Climate Change Impacts: Human Health In summer seasons up to 2015, nearly the whole of the Russian territory is expected to see more days with extremely high air temperatures. This can have an adverse effect on public health, particularly in large cities. Taking early actions (developing recommendations for people exposed to high air temperatures, medical staff training, etc.) can decrease an adverse effect of heat waves on public health.
Climate Change Impacts: Human Health A southern boundary of environmental discomfort zone is expected to shift from 60 km (northwestern Russia) to 250 km (Republic of Sakha-Yakutia) Source: Strategic Prediction, Roshydromet, 2006.
Climate Change Impacts: the Arctic Region Permafrost thawing: changes of seasonal melting depth (cm) in 2015 in comparison with 1981-2000 average Source: Strategic Prediction, Roshydromet, 2006.
Effects of climate change vary greatly in different regions of Russia Climate changes have considerable impacts on living conditions and socio-economic aspects The expected climate change may have both negative and positive impacts Conclusions It is necessary to determine the priority measures to respond the current and expected climate changes in order to minimise the losses from the negative impacts and maximise the benefits of the positive ones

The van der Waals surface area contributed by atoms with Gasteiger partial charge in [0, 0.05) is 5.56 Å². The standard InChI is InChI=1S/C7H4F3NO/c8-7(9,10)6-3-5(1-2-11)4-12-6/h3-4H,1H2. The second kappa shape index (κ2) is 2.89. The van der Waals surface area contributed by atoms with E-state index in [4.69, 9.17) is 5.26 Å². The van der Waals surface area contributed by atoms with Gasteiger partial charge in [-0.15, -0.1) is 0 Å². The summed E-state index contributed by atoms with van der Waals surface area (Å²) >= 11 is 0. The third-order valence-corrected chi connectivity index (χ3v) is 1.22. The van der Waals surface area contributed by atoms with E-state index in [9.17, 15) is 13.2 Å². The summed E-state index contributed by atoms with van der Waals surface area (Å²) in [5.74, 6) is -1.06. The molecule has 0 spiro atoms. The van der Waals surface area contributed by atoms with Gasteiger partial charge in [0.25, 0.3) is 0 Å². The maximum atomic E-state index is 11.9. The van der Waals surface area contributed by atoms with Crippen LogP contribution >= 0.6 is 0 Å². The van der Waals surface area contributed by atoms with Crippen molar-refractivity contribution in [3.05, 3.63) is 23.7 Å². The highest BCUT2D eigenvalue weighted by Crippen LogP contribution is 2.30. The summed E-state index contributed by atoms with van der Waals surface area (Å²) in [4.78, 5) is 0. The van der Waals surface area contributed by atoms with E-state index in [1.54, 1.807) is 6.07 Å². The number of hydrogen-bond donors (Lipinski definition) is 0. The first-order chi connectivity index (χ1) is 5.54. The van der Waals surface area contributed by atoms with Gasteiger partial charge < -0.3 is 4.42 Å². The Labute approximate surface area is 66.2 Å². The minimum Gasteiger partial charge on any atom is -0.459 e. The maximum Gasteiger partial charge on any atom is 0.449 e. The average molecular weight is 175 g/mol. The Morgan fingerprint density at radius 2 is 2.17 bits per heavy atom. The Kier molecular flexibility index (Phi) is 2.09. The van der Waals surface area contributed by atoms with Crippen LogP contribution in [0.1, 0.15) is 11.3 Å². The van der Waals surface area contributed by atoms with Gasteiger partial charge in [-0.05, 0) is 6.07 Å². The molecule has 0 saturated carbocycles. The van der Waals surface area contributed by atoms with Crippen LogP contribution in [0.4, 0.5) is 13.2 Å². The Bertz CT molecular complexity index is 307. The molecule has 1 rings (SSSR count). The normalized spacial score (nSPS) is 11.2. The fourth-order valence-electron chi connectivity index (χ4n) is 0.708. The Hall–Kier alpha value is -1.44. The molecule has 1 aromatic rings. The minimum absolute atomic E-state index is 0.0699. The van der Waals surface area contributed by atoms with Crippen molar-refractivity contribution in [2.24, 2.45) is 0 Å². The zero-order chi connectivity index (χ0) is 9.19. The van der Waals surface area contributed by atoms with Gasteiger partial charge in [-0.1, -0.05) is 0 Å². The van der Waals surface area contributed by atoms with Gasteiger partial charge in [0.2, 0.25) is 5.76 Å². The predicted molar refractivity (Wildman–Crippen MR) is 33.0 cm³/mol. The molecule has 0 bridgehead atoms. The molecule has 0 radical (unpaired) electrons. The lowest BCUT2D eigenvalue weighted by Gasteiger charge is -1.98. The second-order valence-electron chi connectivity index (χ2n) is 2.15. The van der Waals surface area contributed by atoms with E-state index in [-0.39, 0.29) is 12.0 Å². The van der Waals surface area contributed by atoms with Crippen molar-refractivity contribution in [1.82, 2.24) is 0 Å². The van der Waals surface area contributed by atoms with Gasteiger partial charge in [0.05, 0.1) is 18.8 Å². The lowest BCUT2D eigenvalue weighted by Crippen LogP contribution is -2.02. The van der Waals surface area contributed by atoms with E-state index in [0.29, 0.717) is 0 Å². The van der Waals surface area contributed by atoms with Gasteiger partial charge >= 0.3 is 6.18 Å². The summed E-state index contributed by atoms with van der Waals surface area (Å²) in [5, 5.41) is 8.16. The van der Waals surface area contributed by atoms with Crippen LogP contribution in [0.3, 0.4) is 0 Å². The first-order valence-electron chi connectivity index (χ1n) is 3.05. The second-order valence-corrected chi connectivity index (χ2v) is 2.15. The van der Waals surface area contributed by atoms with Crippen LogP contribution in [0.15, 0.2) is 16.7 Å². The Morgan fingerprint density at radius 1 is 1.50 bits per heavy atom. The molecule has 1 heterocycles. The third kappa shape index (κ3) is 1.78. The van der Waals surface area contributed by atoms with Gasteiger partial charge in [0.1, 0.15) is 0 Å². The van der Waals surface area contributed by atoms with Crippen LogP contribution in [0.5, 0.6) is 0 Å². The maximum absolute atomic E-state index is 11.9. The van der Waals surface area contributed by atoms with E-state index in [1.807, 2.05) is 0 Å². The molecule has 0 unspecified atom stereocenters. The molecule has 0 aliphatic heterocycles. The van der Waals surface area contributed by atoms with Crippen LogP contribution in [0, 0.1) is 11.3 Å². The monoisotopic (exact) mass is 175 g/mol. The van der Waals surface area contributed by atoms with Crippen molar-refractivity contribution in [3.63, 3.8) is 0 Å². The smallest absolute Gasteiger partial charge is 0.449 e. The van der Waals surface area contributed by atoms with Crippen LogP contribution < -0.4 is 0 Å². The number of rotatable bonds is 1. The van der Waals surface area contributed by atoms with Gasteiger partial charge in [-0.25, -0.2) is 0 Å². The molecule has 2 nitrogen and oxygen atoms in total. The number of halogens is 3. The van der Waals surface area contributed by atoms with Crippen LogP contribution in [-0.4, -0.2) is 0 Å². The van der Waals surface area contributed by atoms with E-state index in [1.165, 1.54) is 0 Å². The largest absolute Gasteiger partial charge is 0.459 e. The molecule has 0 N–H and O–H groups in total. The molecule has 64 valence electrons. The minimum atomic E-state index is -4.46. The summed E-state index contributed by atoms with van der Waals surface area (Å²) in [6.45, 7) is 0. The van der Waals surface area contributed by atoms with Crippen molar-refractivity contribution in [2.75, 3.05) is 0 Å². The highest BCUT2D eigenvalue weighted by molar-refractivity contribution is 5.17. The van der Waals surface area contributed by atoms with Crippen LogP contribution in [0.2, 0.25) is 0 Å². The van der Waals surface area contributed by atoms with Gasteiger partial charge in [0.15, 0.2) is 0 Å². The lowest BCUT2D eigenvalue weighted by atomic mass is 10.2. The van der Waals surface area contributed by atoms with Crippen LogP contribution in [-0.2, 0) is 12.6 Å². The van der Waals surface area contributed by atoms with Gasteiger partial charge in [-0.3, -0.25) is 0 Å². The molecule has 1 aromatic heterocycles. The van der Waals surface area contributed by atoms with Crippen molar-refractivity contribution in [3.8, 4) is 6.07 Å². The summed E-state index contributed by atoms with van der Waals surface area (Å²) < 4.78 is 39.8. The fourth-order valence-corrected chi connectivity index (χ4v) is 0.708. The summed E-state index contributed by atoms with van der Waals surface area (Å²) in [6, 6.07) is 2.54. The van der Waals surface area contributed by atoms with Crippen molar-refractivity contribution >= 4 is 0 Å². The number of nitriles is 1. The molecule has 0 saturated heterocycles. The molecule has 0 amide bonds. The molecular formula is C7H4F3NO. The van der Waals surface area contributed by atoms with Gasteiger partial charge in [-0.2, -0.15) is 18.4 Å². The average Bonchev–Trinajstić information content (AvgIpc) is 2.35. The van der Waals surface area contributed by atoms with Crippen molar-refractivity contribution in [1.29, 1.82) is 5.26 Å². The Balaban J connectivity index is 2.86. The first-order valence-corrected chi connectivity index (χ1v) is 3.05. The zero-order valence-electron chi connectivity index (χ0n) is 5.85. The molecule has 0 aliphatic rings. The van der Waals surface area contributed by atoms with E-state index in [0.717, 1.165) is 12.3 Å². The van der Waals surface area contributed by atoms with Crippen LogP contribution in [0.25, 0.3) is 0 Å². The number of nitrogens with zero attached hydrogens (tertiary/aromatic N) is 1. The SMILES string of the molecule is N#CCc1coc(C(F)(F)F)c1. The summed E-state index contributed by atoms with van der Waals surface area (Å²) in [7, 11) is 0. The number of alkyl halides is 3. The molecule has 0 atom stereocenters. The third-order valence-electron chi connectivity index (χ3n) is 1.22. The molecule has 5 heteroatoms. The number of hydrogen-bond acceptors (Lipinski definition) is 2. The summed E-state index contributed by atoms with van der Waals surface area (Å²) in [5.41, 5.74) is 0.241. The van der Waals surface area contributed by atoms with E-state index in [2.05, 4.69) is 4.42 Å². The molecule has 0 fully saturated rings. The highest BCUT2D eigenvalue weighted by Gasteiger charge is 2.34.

Further Steps Conduction of a more profound research of climatic changes and their economic effects in the regions, especially in the most vulnerable ones Extension of the list of sectors covered in research studies Support and development of the early forecast and alert systems against extreme events Integration of adaptation measures into regional programmes of socio- economic development Elaboration of National Strategy aimed at development of adaptation measures in different sectors of the national economy and its implementation at both federal and regional levels Enhancement of international co- operation in the field of adaptation, including conduction of joint research studies, elaboration of common approaches and unified criteria for assessment, development and transfer of new adaptation technologies, etc. Awareness rising among all the stakeholders
Thank you for your attention! Julia Dobrolyubova Phone/Fax: +7-495-737-6448 e-mail: firstname.lastname@example.org